What is your role at FSU, and what does your job entail?
I’m a faculty member in the sociology and criminology departments. I teach courses in sociology and criminology, mostly criminology. In sociology, we have different majors and criminology is a big major, and I’m one of the faculty there. So, my role is teaching, but I also try to engage in other activities – trying to organize events and of course serve on certain committees and support students in different ways.
What is your educational and professional background?
I have an undergrad in economics. I received my undergraduate degree in Turkey, which is where I am from. I thought economics was a major that I would get a good job from. Then once I finished, I realized I wanted to learn about society and other things that interested me. I got accepted to a Ph.D. program in the U.S. at Binghamton University. So, I came to the U.S. to study sociology and to be a teaching assistant in the university’s sociology department. I became more and more interested in the issues of prisons and police, especially because of what was going on in the United States. I focused more of my studies around those issues, which then connected me to criminology. I went back to Turkey in 2011 and continued to work there at a couple of universities. I also worked as an academic journal editor. There were political problems happening in Turkey where academics were being affected. I was being affected by it, too. Because of my political beliefs and position, I was no longer able to work there. I returned to the U.S. four years ago when this position in the sociology department was created as a solidarity position with academics in Turkey. I really liked it, so I’m here to stay.
What do you like most about working with students at FSU?
I really like the students here, in terms of their diverse backgrounds, their class positions, meaning they are not necessarily coming from the wealthiest segments of society. I like to serve this student body – I like to engage with them. I think their knowledge is coming from their experiences, and it relates to what I’m teaching most of the time. If I’m teaching sociology or if I’m teaching criminology, I think most of the time, there are real, personal, direct connections to what they’re experiencing, and it is great to see how FSU can be a place where people can make sense of their experiences. My field especially allows me to create that connection and find that connection with the students, and I really appreciate that about the students here. Also, most of our students are also working and have other things going on in their lives and this, to me, is much more real. I want to serve real people. I appreciate the student body here, the whole student population. The difficulties, the various backgrounds, the kinds of things that they bring to the classroom – all of them really. It’s in line with what I’m trying to do as an educator, and what I’m trying to teach. So, it really makes sense to me to be here.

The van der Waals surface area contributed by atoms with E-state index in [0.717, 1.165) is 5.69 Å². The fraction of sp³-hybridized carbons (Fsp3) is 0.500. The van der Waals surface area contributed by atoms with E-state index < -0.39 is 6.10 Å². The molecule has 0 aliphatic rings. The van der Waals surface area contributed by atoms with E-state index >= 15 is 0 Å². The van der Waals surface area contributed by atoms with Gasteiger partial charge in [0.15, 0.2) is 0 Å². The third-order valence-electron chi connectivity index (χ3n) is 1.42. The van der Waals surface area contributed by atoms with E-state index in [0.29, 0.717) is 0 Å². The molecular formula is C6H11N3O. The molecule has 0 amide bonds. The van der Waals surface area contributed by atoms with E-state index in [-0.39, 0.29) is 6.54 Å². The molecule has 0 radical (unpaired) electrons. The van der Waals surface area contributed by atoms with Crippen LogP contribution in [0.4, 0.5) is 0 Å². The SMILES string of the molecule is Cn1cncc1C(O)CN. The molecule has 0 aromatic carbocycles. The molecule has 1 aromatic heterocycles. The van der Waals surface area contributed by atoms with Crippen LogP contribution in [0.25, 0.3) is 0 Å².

What is something that your students would be surprised to learn about you?
I used to be a yoga teacher. I’m really into dancing. They would be surprised to know that I could dance anywhere outside in public if I feel like it. If they see me in a public space dancing, they shouldn’t be surprised.
What are some of your hobbies?
Movement stuff – I like doing things with my body. I find it healing. I’m really into reading poetry, and I’m starting to write more and more. I also like hiking. I can say that nowadays, I’m getting more into writing poetry and imagining myself more as a poet in the future.
How has COVID-19 impacted your job?
Like many others, I had to take things online. It seems like online classes might require less work, but on the contrary, it’s proved to be really labor-intensive. We have to think about many different ways of teaching as not everything could be easily transferred to an online medium. Also, finding ways to engage with my students in the online venues – either by Zoom meetings or on the discussion board in the Blackboard – I had to research, discuss with my colleagues ways to teach better in these environments,, and it is really a different way of teaching in many ways, and it definitely created more work. It became a little bit disappointing, not only because of the online situation, but how COVID has impacted many of our colleagues and students. Their lives have been disrupted. Not being able to reach out to them, not being able to understand the difficulties, not being able to help has also been a bit disheartening. This is also something that is still happening. We’re losing students, not necessarily health-wise, but in terms of what they were doing here. Some of the students can’t come back and cannot continue their studies, at least for the moment. Those are the types of things that I still struggle with – I struggle with how to help, how to support, how to be useful at this time, when everybody is obviously impacted, including myself.
Do you have any advice that you’d like to give to FSU students – especially given the difficult times we’re in right now?
Know that the most important thing is your health and your well-being. We are living through unprecedented times where there are multiple crises. It is not just an independent issue. It’s an economic crisis, political crisis, global warming – there’s so many crises that are going on, and it is impossible not to be impacted. One thing that I can say that I also try to remind myself, is to take care of yourself. Try to take breaks. Self-care is such an important thing, especially in these hard times.